Berzerkoids By MP Johnson

Oct 05, 2016

The world of MP Johnson’s excellent short story collection is littered with the grotesque: inside-out humans playing nose flutes, chest cavities forming gateways to dimensions filled with intelligent caterpillars, zombified hardcore bands reuniting to play their rare tracks. I know it sounds obvious—or redundant, or both—to say that his work is full of twists, but bear with me.

Like the best purveyors of magical realism, MP Johnson is able to create an initial mood and tone with a few deft strokes. His writing is sometimes grounded in the present day, like the handful of stories populated by knuckle-tat punks past their prime, or drag queens struggling through multiple iterations of identity. Other times, his weird horror is front and center, as in the story titled I Summoned A Demon with a Vagina Mouth, the first scene of which is exactly what you’re envisioning. Regardless of the particularly story, I came to expect something weird and disgusting in each and was not disappointed. But the horrific elements in his work aren’t the terminus of storytelling. Each terror, each gross-out in Berzerkoids is load-bearing and there to further the story’s work rather than to serve as a centerpiece. Johnson loves the shock of each story, but he does stuff with the shock. In Through Time, Knuckles First, for example, a decaying alien head attaches itself to Geoff, the story’s protagonist. They travel into the future to save Geoff’s future daughter, who turns out to be his son in drag. From there, after settling into the initial weirdness, I was shocked (see?) to find not one, but two twists, both enhanced by the setup.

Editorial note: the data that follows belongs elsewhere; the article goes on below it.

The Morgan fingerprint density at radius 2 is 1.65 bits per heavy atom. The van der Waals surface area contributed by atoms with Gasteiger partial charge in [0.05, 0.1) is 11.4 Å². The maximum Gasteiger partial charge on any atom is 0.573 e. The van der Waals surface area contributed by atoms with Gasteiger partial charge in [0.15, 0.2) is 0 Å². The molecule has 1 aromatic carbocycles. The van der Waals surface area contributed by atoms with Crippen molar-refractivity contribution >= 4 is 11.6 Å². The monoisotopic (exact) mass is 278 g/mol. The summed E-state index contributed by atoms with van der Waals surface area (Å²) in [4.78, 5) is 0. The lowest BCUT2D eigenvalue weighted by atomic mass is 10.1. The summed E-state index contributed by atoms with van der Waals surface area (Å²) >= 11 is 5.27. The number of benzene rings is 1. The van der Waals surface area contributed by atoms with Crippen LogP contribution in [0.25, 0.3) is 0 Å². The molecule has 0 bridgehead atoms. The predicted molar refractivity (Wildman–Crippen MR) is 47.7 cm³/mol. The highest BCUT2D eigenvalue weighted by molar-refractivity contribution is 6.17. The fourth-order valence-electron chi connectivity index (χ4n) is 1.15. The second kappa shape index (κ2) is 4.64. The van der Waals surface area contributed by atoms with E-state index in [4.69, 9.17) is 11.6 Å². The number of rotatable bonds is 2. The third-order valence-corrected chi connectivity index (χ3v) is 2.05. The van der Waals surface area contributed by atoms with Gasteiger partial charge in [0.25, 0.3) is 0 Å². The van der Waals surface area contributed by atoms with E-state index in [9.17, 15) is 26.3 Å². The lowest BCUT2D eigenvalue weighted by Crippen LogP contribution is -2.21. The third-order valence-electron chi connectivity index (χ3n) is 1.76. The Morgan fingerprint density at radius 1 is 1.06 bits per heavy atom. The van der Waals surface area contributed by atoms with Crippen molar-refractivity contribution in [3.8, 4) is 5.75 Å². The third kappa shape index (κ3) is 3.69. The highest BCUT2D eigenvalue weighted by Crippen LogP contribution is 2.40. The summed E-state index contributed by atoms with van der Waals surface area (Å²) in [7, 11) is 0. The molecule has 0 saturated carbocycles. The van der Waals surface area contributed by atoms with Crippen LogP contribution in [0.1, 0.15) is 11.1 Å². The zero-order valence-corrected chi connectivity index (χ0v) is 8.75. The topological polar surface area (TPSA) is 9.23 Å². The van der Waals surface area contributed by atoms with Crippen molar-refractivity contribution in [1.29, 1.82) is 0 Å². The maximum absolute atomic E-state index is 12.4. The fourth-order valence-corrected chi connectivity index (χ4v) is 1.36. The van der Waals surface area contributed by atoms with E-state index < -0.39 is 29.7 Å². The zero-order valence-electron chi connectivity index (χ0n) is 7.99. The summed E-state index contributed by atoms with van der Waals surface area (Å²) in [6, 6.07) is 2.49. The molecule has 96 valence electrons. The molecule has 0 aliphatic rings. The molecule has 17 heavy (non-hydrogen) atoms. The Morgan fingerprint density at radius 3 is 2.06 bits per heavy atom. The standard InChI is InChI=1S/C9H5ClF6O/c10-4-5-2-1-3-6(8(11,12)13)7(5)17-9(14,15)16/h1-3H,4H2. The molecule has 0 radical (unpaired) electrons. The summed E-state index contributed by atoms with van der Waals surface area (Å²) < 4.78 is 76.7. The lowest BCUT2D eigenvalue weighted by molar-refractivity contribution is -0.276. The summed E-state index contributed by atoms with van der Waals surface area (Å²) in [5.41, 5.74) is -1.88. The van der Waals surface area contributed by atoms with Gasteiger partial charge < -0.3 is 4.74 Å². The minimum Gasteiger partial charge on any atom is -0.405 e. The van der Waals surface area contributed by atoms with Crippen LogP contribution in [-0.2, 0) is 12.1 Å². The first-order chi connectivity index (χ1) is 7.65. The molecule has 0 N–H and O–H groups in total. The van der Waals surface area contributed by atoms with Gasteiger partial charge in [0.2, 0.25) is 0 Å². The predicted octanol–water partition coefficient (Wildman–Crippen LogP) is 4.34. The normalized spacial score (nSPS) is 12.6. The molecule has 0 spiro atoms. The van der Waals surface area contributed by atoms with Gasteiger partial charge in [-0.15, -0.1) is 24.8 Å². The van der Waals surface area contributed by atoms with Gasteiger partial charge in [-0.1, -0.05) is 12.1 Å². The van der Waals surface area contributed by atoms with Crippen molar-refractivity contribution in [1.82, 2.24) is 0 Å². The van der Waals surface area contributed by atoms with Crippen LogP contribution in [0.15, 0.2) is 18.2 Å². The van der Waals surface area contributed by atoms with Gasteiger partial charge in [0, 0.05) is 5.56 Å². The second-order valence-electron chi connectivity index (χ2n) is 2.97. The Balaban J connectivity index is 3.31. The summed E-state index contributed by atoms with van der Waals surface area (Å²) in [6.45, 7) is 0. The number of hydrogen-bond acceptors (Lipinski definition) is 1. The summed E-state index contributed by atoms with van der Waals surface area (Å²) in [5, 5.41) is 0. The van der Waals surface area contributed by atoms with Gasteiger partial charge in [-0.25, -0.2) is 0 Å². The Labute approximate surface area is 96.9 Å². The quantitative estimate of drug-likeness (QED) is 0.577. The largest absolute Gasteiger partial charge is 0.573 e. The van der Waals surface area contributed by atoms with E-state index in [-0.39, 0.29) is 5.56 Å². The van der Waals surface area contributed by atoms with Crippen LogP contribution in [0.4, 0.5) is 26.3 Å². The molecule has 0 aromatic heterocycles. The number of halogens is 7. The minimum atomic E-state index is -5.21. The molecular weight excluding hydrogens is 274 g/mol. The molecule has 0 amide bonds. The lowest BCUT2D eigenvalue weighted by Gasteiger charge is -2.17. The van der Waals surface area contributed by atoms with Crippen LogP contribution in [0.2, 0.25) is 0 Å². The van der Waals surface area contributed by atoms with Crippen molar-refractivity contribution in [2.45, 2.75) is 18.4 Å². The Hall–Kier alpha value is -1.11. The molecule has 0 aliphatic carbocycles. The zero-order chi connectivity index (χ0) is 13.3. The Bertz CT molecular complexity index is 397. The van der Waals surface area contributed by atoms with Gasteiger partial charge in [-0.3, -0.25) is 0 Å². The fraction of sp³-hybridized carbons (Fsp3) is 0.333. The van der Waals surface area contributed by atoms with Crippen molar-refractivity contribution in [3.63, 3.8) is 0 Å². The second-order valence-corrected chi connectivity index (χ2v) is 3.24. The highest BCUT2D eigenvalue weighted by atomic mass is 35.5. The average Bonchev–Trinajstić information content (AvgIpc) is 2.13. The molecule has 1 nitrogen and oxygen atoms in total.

Stories full of zombies and aliens and vampires require a certain amount of splatter, and Johnson is more than happy to oblige, spraying guts’n’rot liberally across this collection, playing fast and loose with description and syntax. This too, is a choice. The Songwriter’s Fingers is the shortest story herein, and also the most intricately wrought. Its gleaming prose and poetic aftershocks seamless fit to any hoity-toity MFA program’s best. Similarly poetic and no less affecting is Feed My Corpse to Sharks, less a requisite gross-out than a straightforward meditation on the metaphysics of loss. Just when you think you have MP Johnson pinned down, in other words, he mixes it up again, to a staggering effect.

I’ve read all of Stephen King’s stuff and know Lovecraft a little bit, but beyond that I have no real stake in the horror business. Yet calling MP Johnson a horror writer is like calling Black Flag a hardcore band—it’s not so simple. MP Johnson’s work is disgusting and hilarious and unsettling and poetic and resonant and genre-bending and heavy and deft. And awesome. –Michael T. Fournier (Bizarro Pulp Press,